I’ve always been interested in history.
I could say I have always wanted to be an archaeologist, but that isn’t necessarily true. I think I wanted to be an archaeologist after I discovered I could actually study it and make it a valid(ish) career choice, which was in grade 11. Back then I knew I was going to be an Egyptologist, and was determined to do it. I found the best program in the province, if not the country, that would allow me to study the archaeology of the Ancient Near East.
About two years into that program, I figured out that Egypt, while still a fascinating place with an amazing history that I love, was not going to be the right path for me. I shifted my interests to the Middle Ages, and eventually determined that I wanted to be a field archaeologist and specialize in Medieval defensive architecture.
My point is, people change their minds. I have done it before. If you had asked me five years ago, I would have said that my future would be spent with a trowel somewhere in Egypt looking for Queen Nefertiti. If you had asked me about that same dream three years ago, I would have laughed at how deluded I was, and swoon over a really nicely constructed spiral staircase or a damn fine curtain wall ( I still might, too. Defensive architecture is seriously cool.)
If you asked me today what I see myself doing in my future?
Chances are I am going to say that I see myself flying for a commercial airline.
I feel as though I am standing on a precipice, and am about to take the plunge into a new, exciting, terrifying world. I am at the point where I am very likely to say that I will not be a professional archaeologist.
‘Grad school isn’t for everyone, dear’ my favourite professor once told me. I think she was trying to comfort me. I was having a meltdown in the archaeological lab, mostly roommate based, partially academic. It wasn’t exactly a pep talk though. At the time I was furious and hurt, and avoided her for weeks. Grad school was everything. I was going to have a PhD and dig stuff up! It was important. Eventually I got over it. I figured she just didn’t think I was grad school material because I didn’t excel in her particular area of expertise.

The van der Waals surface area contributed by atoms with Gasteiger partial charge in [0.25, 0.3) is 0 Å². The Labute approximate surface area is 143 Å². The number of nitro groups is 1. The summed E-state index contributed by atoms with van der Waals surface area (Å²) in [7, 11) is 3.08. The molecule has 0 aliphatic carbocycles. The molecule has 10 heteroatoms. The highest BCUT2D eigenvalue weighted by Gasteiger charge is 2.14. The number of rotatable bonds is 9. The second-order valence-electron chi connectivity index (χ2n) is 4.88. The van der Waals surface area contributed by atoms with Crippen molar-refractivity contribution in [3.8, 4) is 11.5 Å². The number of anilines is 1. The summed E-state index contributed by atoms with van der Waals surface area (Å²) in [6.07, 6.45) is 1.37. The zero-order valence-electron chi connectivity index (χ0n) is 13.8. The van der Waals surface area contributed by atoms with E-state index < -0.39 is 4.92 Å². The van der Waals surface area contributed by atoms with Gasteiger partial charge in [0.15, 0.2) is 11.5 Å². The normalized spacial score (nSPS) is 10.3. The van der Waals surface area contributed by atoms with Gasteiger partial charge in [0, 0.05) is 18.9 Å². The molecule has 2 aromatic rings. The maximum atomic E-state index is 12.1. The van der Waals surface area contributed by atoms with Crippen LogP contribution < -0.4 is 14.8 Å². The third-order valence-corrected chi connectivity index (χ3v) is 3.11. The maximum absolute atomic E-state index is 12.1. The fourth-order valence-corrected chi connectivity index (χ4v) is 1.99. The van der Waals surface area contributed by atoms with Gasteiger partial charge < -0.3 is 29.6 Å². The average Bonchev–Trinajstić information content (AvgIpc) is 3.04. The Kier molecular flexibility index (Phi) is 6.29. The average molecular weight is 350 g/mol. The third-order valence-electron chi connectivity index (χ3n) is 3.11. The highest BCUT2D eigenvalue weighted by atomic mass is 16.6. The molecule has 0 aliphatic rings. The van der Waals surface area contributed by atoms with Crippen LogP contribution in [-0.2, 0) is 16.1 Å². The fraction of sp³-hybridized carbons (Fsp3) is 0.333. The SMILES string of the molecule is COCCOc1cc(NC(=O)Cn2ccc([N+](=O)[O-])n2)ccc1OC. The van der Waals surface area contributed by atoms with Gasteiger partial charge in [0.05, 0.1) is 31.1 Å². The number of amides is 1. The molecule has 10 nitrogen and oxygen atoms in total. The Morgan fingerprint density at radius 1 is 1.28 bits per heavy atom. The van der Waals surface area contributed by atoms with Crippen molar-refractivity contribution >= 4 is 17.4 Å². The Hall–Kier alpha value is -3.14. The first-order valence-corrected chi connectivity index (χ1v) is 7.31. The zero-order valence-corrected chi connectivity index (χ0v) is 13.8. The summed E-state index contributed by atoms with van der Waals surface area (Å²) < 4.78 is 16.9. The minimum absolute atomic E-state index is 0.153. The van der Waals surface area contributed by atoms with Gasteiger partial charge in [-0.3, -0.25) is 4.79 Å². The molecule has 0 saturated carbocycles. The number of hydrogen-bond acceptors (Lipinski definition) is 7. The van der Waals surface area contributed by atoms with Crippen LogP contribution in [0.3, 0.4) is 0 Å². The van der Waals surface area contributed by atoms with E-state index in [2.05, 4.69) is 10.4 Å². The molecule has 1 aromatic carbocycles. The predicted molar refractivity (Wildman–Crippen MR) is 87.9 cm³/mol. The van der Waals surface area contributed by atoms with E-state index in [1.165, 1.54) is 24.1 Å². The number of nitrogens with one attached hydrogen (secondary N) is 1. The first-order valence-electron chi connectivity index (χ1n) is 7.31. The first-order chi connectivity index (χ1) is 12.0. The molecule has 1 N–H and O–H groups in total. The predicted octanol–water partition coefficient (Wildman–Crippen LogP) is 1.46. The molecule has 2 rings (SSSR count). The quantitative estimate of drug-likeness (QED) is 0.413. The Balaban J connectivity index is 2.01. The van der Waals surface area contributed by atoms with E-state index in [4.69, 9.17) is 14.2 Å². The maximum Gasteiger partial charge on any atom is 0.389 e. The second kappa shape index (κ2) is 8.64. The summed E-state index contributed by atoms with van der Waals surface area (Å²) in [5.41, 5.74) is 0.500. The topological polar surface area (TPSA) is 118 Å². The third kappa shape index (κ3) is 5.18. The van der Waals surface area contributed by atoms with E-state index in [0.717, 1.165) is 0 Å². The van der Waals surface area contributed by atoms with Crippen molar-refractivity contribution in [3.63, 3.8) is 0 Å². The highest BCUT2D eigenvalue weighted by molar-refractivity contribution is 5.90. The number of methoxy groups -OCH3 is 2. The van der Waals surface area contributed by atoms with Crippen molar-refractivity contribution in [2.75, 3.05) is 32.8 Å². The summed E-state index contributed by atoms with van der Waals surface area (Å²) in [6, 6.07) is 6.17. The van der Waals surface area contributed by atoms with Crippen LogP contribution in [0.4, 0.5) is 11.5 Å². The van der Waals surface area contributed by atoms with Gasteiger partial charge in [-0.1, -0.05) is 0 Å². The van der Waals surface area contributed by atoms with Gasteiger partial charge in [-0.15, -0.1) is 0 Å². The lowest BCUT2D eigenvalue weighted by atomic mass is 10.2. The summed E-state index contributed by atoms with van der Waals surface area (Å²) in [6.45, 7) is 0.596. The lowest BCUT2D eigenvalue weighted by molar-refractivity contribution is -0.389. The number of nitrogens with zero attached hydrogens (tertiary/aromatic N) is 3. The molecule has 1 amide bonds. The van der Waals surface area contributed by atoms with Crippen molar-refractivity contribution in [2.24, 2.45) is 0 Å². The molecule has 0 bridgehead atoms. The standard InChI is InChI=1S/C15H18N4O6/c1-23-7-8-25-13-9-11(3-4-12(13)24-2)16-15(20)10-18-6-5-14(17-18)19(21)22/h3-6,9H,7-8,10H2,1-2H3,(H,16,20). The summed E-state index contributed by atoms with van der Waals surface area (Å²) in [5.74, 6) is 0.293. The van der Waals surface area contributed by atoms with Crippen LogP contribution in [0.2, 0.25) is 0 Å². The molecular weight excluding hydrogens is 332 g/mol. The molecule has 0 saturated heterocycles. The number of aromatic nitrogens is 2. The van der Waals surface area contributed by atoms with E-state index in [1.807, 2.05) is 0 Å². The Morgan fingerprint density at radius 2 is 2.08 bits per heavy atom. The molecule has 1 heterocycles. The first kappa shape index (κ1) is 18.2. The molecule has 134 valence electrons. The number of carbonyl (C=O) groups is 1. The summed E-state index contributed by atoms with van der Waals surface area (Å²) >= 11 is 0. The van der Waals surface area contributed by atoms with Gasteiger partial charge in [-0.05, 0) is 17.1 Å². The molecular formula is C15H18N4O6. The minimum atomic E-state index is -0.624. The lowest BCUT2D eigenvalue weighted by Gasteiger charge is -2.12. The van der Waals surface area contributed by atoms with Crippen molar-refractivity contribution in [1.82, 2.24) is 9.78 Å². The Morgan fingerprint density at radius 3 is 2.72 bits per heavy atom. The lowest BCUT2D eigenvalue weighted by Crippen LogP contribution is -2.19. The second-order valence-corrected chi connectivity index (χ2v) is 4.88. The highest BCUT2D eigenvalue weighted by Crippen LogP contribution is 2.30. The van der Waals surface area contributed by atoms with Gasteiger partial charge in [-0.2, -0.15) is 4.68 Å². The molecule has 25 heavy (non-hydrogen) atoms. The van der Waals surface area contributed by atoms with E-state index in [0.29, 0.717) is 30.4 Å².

But Grad school isn’t for everyone. Now I think about it, can I really say I can imagine myself working independently on a research paper of epic proportions? Sure, if it was something I was really interested in, but I would still struggle. Realistically speaking, I am the girl who, when faced with a 25 page research paper, would procrastinate mainly out of fear, and pull something together in the end, but never really the best I could have done had I not been crippled by fear for the majority of the semester. Research papers are not my thing. Can’t do much about that.
Can I see myself excavating? Sure! I love being in the field. But can I see myself doing all the research and writing it all up and teaching and everything else that goes along with it? Not so much.
Well… here’s an option. I could be a pilot. I could work in a job I might actually love, make a good wage, and then take some time every year, maybe every few years, and volunteer just to dig on archaeological excavations. The digging was the good part anyway, the part that got me hooked. Watching something unfold in front of you, like a backwards jigsaw puzzle. God help me, I even liked the paper work that came with it. But if I’m being honest with myself, I could leave the rest. The bookish side. Not really for me.
But the aviation industry.
Well there’s something special.